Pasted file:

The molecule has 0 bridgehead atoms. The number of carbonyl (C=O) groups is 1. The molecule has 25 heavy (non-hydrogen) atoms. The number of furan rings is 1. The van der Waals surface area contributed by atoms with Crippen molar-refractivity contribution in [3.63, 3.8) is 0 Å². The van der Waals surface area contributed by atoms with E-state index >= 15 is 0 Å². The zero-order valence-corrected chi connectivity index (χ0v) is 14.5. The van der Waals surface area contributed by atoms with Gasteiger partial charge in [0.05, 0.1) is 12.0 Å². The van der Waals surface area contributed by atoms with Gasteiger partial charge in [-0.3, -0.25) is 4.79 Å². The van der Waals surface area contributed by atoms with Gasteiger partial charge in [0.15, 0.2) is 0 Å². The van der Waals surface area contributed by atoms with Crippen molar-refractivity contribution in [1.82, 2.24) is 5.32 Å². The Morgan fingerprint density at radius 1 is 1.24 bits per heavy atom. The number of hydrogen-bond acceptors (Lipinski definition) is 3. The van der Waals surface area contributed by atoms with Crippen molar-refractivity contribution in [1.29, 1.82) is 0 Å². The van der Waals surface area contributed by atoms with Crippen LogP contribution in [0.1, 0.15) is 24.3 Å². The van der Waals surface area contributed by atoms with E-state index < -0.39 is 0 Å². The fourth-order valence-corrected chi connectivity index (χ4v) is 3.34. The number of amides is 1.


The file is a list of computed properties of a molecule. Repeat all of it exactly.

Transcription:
The molecule has 0 bridgehead atoms. The number of carbonyl (C=O) groups is 1. The molecule has 25 heavy (non-hydrogen) atoms. The number of furan rings is 1. The van der Waals surface area contributed by atoms with Crippen molar-refractivity contribution in [3.63, 3.8) is 0 Å². The van der Waals surface area contributed by atoms with E-state index >= 15 is 0 Å². The zero-order valence-corrected chi connectivity index (χ0v) is 14.5. The van der Waals surface area contributed by atoms with Gasteiger partial charge in [0.05, 0.1) is 12.0 Å². The van der Waals surface area contributed by atoms with Gasteiger partial charge in [-0.3, -0.25) is 4.79 Å². The van der Waals surface area contributed by atoms with Gasteiger partial charge in [0.15, 0.2) is 0 Å². The van der Waals surface area contributed by atoms with Crippen molar-refractivity contribution in [1.82, 2.24) is 5.32 Å². The Morgan fingerprint density at radius 1 is 1.24 bits per heavy atom. The number of hydrogen-bond acceptors (Lipinski definition) is 3. The van der Waals surface area contributed by atoms with Crippen molar-refractivity contribution in [1.29, 1.82) is 0 Å². The van der Waals surface area contributed by atoms with Crippen LogP contribution in [0.1, 0.15) is 24.3 Å². The van der Waals surface area contributed by atoms with E-state index < -0.39 is 0 Å². The fourth-order valence-corrected chi connectivity index (χ4v) is 3.34. The number of amides is 1.